Also known as Naag Rani, this movie is a perfect example of how the so-called “B movie” genre contains gems (no Naag Mani pun intended, or not much) of movie history which really need to be treated with more respect. I would rather watch this and others of its ilk a hundred times over than watch Sahib Bibi Aur Ghulam or Mother India more than once or twice. Sure, those are great films; but they aren’t exactly uplifting entertainment! Why is such pure uplifting entertainment as this so frowned upon and discarded? Very often the zany trappings overlay genuine emotional content and messages which are far more palatable to me than the stifling conservatism of mainstream Hindi cinema.

August 27, 2010

Dulhan (1958)

Or, the Lamentations of a Bhartiya Naari

How much does being a model of Indian Womanhood suck? Dulhan counts the ways!

January 15, 2010

Mere Huzoor (1968)

The Raaj Kumar love continues here with this lovely Muslim social drama about marriage and gender relations. A big thank-you to my friend Raja and his friend Bharat for getting the dvd all the way from India to my doorstep! Films about women’s status in society and the choices they are given (or not) often disturb me or just plain make me angry. This one disappointed me—it came this close to being a true winner, and then failed—but was better than most from this era all the same (I’ll talk more about it with spoilers at the end).

Mere Huzoor is justly famed for its songs by Shankar Jaikishan, and happily were also subtitled as the lyrics (Hasrat Jaipuri) are lovely too. A big reason I love Muslim socials are the sets and costumes, and they don’t let me down here either! Mala is pretty good until she lets it all hang out at the end (which is highly entertaining all the same), Jeetendra is handsome although bland; it is Raaj Kumar who makes this worth watching though. He is wonderful as the misunderstood and melancholic Nawab who lives life on his own terms. He is such a strangely attractive man, odd wig and all!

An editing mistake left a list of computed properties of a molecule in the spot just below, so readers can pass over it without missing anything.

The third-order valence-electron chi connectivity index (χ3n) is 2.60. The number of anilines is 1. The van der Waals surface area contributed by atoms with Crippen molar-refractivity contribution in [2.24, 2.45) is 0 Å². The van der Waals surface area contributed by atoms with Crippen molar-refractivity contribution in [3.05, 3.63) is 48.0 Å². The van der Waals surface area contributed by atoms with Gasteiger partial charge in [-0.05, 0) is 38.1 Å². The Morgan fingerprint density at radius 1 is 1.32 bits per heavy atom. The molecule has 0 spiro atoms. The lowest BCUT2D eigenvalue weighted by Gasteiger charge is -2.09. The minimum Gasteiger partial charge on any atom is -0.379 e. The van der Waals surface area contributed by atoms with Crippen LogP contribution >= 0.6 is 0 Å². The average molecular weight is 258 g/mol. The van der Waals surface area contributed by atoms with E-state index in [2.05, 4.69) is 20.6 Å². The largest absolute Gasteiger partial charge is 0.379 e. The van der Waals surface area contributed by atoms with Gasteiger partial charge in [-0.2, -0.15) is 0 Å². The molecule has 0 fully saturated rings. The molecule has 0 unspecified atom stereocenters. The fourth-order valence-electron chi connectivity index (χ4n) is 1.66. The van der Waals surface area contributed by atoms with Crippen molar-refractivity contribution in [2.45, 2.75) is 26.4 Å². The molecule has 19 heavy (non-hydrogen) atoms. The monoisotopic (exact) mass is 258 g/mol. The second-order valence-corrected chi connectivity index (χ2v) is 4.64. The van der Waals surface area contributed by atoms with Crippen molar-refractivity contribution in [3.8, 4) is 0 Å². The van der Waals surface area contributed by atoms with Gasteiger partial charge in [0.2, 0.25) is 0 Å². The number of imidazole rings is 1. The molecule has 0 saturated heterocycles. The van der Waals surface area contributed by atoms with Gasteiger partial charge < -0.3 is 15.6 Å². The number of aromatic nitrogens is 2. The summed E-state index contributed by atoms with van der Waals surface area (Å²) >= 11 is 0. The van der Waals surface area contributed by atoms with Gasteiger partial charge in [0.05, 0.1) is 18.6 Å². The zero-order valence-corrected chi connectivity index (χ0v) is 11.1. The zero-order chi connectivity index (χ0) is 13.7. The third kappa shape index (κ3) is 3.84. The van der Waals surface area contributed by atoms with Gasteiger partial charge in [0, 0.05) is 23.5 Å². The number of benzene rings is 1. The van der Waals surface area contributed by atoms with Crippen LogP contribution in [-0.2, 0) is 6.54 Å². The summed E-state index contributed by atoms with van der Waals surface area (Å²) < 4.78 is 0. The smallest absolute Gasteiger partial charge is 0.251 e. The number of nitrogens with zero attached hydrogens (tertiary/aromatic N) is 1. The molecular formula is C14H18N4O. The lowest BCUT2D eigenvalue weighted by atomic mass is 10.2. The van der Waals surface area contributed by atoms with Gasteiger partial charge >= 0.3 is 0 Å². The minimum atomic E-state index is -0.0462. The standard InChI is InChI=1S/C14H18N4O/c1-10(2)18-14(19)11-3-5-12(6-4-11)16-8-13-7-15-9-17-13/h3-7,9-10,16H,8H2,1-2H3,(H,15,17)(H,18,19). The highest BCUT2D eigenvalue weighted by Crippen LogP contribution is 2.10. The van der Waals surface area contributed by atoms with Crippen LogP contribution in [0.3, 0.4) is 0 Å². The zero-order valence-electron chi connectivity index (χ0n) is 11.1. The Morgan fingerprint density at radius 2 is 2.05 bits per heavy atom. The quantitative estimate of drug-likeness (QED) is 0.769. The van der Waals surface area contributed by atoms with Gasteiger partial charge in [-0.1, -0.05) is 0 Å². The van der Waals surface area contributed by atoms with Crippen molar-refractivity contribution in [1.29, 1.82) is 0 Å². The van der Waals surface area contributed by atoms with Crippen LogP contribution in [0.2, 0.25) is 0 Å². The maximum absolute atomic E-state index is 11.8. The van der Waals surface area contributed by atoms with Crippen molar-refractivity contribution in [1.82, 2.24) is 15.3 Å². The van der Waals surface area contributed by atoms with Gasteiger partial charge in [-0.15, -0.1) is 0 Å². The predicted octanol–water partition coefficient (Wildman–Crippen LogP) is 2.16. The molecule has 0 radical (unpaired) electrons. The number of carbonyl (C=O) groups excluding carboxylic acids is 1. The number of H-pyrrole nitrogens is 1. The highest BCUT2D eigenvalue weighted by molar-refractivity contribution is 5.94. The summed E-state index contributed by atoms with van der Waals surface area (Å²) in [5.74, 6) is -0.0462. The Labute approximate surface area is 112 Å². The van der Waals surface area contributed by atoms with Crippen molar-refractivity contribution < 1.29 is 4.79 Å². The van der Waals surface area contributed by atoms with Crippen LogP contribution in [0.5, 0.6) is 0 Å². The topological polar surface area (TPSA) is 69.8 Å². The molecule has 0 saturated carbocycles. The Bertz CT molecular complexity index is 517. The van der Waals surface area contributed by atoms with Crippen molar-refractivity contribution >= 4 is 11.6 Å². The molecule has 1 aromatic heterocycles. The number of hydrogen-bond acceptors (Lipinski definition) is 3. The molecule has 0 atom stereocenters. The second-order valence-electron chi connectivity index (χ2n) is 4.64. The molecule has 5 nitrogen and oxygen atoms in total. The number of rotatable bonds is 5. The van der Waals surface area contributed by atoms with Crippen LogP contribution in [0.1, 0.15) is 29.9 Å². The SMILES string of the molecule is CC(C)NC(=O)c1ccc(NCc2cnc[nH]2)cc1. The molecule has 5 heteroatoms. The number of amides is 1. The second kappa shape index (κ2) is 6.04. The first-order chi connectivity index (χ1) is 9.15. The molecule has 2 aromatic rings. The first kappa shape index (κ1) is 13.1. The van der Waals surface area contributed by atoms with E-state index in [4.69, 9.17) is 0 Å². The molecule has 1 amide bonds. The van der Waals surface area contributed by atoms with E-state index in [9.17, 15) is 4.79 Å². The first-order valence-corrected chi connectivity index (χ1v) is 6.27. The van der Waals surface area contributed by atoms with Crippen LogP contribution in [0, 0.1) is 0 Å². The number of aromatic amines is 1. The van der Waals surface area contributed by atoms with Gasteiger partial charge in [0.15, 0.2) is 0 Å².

October 30, 2009

Achhut Kanya (1936)

achhut_kanya

First of all, I would like to thank Muz for sending this to me. He has also provided me with Pukar, Sikandar and Raj Nartaki (review upcoming), and thank goodness people like him appreciate Hindi cinema history enough to preserve it when they can. I appreciate his sharing these films with me more than words can ever express, and the same goes for the other friends I’ve made here who share their rare treasures with me too. Bless all of you!